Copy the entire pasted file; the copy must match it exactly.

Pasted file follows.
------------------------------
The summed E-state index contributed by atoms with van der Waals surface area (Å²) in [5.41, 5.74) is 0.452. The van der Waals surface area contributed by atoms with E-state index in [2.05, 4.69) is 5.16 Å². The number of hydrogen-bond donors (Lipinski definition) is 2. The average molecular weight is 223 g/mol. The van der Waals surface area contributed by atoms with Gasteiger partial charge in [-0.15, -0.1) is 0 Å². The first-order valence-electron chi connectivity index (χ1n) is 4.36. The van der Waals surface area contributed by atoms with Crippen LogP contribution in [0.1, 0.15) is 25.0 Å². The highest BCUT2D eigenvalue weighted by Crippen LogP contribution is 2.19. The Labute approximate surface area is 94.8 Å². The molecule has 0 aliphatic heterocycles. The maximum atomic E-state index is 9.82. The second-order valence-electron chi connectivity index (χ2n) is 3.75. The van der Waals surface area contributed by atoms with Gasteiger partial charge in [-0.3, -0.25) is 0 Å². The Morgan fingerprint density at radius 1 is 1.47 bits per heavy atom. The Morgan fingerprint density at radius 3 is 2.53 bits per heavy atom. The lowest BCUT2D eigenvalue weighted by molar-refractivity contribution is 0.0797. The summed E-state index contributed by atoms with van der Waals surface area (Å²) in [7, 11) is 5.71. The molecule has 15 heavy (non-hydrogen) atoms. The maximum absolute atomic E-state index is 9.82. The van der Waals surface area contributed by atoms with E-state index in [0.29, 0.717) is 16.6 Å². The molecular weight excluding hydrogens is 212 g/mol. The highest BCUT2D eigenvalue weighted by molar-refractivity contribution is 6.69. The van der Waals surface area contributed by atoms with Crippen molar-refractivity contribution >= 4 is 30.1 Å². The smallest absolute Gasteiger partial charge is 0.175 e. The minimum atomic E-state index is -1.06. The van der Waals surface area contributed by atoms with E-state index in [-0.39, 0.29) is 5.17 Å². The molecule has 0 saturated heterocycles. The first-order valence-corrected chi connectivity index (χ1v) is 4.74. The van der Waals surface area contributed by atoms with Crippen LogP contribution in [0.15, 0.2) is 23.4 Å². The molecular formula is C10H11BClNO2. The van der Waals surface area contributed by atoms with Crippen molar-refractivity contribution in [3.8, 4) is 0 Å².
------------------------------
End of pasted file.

The summed E-state index contributed by atoms with van der Waals surface area (Å²) in [5.41, 5.74) is 0.452. The van der Waals surface area contributed by atoms with E-state index in [2.05, 4.69) is 5.16 Å². The number of hydrogen-bond donors (Lipinski definition) is 2. The average molecular weight is 223 g/mol. The van der Waals surface area contributed by atoms with Gasteiger partial charge in [-0.15, -0.1) is 0 Å². The first-order valence-electron chi connectivity index (χ1n) is 4.36. The van der Waals surface area contributed by atoms with Crippen LogP contribution in [0.1, 0.15) is 25.0 Å². The highest BCUT2D eigenvalue weighted by Crippen LogP contribution is 2.19. The Labute approximate surface area is 94.8 Å². The molecule has 0 aliphatic heterocycles. The maximum atomic E-state index is 9.82. The second-order valence-electron chi connectivity index (χ2n) is 3.75. The van der Waals surface area contributed by atoms with Gasteiger partial charge in [-0.3, -0.25) is 0 Å². The Morgan fingerprint density at radius 1 is 1.47 bits per heavy atom. The Morgan fingerprint density at radius 3 is 2.53 bits per heavy atom. The lowest BCUT2D eigenvalue weighted by molar-refractivity contribution is 0.0797. The summed E-state index contributed by atoms with van der Waals surface area (Å²) in [7, 11) is 5.71. The molecule has 15 heavy (non-hydrogen) atoms. The maximum absolute atomic E-state index is 9.82. The van der Waals surface area contributed by atoms with E-state index in [0.29, 0.717) is 16.6 Å². The molecular weight excluding hydrogens is 212 g/mol. The highest BCUT2D eigenvalue weighted by molar-refractivity contribution is 6.69. The van der Waals surface area contributed by atoms with Crippen molar-refractivity contribution >= 4 is 30.1 Å². The smallest absolute Gasteiger partial charge is 0.175 e. The minimum atomic E-state index is -1.06. The van der Waals surface area contributed by atoms with E-state index in [-0.39, 0.29) is 5.17 Å². The molecule has 0 saturated heterocycles. The first-order valence-corrected chi connectivity index (χ1v) is 4.74. The van der Waals surface area contributed by atoms with Crippen LogP contribution in [0.15, 0.2) is 23.4 Å². The molecular formula is C10H11BClNO2. The van der Waals surface area contributed by atoms with Crippen molar-refractivity contribution in [3.8, 4) is 0 Å².